Atlantic Hurricane Season

By: Ayesha Dewan

How Atlantic Hurricanes Form:

Hurricanes begin from storms coming from the western coast of Africa, when they move into the warm water of the Atlantic Ocean they create and form into tropical depressions or a tropical cyclone by the coriolis effect. (The coriolis effect is the effect of the force from a mass movement moving in a rotating system) The hurricanes get bigger and turn into tropical storms, and the hurricanes finally become severe catastrophic hurricanes.
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The Bermuda High:

Bermuda High is an high area of pressure located in the Bermuda during summer and fall, that moves the storm systems westward to the atlantic. The Bermuda High is a steering mechanism moving hurricanes along the atlantic ocean, the bermuda high either moves the hurricane up the gulf coast or eastward. In the summer the Bermuda High steers tropical heat into the eastern and southern United States. The Bermuda High also shapes American weather by determining where the tropical storm goes.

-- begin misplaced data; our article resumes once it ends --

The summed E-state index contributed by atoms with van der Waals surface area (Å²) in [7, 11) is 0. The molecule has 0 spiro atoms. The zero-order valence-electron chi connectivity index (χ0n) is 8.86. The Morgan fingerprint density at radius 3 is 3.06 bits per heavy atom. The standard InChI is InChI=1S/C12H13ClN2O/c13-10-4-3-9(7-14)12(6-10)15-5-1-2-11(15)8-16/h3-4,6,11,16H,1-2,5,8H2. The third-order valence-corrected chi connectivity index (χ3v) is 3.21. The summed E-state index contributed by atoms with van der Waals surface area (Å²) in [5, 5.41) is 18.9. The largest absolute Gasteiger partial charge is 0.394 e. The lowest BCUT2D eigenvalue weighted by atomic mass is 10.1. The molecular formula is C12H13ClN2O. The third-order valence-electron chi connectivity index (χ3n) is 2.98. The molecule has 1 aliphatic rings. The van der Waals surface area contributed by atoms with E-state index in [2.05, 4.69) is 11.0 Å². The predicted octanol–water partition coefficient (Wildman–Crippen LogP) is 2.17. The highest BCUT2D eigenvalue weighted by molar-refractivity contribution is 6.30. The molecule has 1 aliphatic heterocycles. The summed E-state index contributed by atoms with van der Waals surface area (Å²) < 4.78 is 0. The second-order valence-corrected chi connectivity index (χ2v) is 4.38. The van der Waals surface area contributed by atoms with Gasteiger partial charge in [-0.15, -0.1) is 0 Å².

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El Nino:

El nino is a climate cycle located in the Pacific Ocean. El Nino involves warm water in the eastern part of the Pacific which creates a warm ocean current which later on, reduces the intensity and the size of a hurricane. El Nino reduces the size and intensity of the hurricane with the strong vertical and shear wind that moves across the atlantic basin chopping the top of the hurricane.



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Water Temperature:

For Hurricanes to form over an ocean, warm water is an essential need for the hurricane to be able to form. When an hurricane encounters cold water or a cold ocean current the hurricanes intensity and size reduces and the hurricane weakens.
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SOurces: